Remote Code Execution Explained
Nation-state actors are making a killing leveraging advanced attack techniques like remote code execution (RCE). If the attack on the SolarWinds supply chain or the Hafnium hack of the Microsoft Exchange server ring a bell, read on.
How Remote Code Execution Works
Attackers use remote code execution to infiltrate a system and run their code instead of the system’s legitimate code, and they can do this regardless of geographical location. Once inside, the attackers can open backdoors, trigger code remotely, steal data, disrupt services, affect operations, and install crypto mining software. Leveraging remote code execution, an attacker sitting in Russia, for example, could input malicious code on an enterprise-targeted device in the United States - undetected.
Exploiting Application Vulnerabilities
One of the most destructive types of exploitation vehicle for remote code execution is a vulnerability in an application. That vulnerability provides a doorway that the attacker can use to get into an environment where the application obligingly weaponizes the malicious code in-memory. Bad actors can utilize sophisticated exploit tools to elevate privileges, encrypt files, and establish remote channels back to the main control center.
Because most legacy security focuses on the protecting the perimeter, hackers have become adept at mixing their malicious code with benign traffic, gaining access, and roaming about undetected.
The most destructive exploitation vehicle is a vulnerability in an application.
Billions of Dollars Spent on Cyber Defense, Only to Fail
Remote code execution as a technique has been around for a while, but effectively defending against it has been a challenge for almost all security vendors. However, as the New York Times aptly observed, we've spent billions on US cyber defenses and none of it seemed to work.
The attack on the SolarWinds supply chain revealed that bad actors were hiding in tens of thousands of systems for a year or more. There is no way to assess the situation as anything other than abject failure of cybersecurity.
The common consensus among industry leaders was that this attack was unprecedented, and since we've never seen this before, well – that’s why no one caught it. The inherent problem with this statement is that it is also an indicator of our mindset – that if we haven't seen it before, how can we possibly protect against it?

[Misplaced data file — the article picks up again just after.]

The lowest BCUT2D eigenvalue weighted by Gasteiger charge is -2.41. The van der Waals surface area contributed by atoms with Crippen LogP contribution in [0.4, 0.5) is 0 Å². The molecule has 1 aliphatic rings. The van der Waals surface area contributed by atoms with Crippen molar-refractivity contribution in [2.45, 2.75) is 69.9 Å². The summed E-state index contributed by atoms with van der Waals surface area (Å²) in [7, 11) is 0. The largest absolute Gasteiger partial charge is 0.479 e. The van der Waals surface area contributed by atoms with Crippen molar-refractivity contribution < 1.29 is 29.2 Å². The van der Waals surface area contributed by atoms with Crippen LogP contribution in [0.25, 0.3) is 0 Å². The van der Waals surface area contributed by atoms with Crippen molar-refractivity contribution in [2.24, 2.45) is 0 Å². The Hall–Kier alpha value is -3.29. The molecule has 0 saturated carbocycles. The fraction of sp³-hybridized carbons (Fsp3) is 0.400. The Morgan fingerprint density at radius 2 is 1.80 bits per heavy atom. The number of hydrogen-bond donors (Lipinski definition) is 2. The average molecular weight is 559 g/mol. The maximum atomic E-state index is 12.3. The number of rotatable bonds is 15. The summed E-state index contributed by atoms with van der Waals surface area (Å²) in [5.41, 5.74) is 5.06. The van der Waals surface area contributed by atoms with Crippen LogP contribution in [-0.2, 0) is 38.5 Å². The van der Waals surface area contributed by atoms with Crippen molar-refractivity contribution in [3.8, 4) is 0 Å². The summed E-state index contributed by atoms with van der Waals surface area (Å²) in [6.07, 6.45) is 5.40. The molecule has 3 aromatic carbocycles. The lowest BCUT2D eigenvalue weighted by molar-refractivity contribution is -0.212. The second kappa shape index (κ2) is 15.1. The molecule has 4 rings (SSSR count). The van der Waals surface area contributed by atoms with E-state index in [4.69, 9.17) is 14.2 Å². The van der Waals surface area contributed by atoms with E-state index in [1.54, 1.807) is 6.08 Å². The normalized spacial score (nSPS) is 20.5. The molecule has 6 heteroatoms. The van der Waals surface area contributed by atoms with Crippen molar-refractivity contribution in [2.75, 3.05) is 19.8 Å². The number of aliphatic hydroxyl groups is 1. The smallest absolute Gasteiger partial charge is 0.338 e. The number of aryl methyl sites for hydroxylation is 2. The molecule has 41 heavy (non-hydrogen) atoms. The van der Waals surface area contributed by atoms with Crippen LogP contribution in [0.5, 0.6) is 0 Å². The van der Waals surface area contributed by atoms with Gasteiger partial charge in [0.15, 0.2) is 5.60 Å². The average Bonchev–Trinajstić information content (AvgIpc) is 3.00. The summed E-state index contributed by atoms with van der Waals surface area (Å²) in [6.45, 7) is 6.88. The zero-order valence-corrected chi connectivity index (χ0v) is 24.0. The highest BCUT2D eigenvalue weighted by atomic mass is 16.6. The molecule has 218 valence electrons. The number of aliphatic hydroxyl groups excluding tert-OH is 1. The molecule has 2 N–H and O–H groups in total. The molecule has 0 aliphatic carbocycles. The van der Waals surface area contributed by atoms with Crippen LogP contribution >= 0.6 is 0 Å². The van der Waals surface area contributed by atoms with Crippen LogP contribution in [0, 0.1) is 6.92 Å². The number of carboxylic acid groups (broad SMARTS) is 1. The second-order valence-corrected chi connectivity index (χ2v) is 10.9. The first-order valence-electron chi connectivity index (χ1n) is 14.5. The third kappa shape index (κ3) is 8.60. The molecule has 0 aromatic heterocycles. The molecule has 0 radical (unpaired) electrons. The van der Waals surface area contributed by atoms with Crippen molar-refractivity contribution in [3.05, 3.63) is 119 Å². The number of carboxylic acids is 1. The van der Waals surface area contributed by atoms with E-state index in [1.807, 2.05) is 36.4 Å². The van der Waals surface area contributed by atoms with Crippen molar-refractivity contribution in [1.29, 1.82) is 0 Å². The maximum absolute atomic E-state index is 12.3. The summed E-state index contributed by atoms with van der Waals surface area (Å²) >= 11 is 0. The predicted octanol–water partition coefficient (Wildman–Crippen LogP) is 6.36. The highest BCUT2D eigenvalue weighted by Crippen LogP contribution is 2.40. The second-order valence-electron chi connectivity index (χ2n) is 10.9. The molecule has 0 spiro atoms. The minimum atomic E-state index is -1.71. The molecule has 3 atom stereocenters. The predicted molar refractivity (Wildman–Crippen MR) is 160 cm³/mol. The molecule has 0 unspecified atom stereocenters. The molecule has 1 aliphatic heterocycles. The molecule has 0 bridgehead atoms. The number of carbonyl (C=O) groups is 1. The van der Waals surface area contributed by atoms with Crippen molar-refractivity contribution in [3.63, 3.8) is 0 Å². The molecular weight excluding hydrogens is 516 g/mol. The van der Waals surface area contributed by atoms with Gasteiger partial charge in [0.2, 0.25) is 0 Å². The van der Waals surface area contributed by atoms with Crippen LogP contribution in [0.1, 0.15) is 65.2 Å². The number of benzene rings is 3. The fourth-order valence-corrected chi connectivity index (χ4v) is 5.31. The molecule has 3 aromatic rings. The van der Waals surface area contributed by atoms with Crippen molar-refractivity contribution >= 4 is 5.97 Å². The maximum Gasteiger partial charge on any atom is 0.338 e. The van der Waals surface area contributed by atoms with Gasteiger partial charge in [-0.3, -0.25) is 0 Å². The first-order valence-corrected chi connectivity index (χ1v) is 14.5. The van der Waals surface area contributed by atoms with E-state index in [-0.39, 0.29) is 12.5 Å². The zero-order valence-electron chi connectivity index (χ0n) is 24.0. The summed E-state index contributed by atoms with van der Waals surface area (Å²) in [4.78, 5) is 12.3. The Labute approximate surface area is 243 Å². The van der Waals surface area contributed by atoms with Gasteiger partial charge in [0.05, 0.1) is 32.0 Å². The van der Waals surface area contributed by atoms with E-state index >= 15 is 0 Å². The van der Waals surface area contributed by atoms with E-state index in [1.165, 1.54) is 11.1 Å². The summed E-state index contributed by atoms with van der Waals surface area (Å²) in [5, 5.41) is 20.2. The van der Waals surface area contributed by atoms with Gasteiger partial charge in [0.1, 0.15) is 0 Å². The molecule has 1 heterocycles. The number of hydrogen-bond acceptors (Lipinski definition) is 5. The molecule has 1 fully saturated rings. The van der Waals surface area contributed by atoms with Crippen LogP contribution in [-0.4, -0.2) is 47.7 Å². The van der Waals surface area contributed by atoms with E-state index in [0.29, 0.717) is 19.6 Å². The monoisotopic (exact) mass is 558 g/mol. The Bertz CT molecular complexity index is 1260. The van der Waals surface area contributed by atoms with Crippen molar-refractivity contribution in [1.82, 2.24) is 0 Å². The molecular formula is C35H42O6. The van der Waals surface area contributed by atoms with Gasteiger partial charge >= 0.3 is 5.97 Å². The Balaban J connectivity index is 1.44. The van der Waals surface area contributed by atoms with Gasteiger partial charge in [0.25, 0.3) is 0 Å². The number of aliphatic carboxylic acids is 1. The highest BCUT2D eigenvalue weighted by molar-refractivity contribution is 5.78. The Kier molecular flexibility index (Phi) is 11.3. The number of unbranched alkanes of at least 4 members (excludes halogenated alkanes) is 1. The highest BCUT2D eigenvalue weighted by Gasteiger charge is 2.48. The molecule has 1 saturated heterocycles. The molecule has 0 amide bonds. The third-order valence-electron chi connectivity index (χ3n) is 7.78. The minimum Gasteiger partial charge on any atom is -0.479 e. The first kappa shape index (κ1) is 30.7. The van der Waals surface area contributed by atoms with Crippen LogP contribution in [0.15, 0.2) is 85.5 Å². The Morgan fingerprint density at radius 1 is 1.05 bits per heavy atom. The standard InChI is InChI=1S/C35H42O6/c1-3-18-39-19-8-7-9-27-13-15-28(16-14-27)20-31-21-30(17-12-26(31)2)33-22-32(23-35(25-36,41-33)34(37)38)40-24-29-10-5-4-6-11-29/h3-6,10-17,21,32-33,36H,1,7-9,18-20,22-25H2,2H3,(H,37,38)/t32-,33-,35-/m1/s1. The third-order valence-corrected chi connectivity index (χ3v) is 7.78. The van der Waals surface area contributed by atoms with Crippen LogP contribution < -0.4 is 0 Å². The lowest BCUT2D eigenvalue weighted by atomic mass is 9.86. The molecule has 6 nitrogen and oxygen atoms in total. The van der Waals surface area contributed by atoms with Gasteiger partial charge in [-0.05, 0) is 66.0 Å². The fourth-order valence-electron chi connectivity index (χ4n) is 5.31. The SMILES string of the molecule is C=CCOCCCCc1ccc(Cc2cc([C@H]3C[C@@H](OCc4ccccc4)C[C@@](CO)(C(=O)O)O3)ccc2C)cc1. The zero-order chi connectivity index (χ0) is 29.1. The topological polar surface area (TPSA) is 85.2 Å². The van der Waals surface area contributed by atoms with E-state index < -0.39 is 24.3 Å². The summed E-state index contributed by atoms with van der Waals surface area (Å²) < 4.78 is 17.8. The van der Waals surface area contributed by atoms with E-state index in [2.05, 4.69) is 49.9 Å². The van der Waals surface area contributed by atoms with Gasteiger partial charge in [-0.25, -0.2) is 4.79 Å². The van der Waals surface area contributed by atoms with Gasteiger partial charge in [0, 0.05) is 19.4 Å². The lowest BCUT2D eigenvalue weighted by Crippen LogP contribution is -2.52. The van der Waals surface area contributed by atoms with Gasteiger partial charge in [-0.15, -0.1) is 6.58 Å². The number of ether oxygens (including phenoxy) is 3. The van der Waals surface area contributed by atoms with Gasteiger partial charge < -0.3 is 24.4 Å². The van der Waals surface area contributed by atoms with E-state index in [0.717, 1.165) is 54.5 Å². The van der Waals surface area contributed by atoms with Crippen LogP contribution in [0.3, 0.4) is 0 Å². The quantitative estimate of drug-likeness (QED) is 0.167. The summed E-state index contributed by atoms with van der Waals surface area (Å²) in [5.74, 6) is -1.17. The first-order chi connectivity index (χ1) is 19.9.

At Virsec, this mindset is one we want to both challenge and change. We need to fundamentally shift what we think of as possible for cybersecurity. We will continue to encounter attacks we have not seen before, and we cannot rely on prior knowledge to defend our systems.
An Infinite Problem
Consider that there are nearly 350,000+ pieces of malware released each day. If the only way to combat them is to have prior knowledge of all 350,000+ each day, 365 days a year, clearly this is an unwinnable battle.
Vulnerabilities will continue to proliferate, and no amount of prior knowledge or threat-hunting will keep up. For every hour it takes a bad actor to create new malware, it takes many thousands of hours for cyber defenders to perform static and dynamic analysis on it to create an effective defense.
Relying on patching is a trailing indicator; it will not provide effective protection. It is a strategy that is bound to fail because it’s an infinite problem. Instead of endlessly chasing bad, we need to focus on ensuring good.
We need to change the way the game is played.
Conventional Weapons Are Insufficient
Conventional security tools can secure some IT infrastructure, but not all. WAFs, firewalls, end point detection and response are essential, but what happens if the attackers are already inside the system? Most of our legacy security focuses on the perimeter, and NIST implores us to assume the attackers are already inside the network.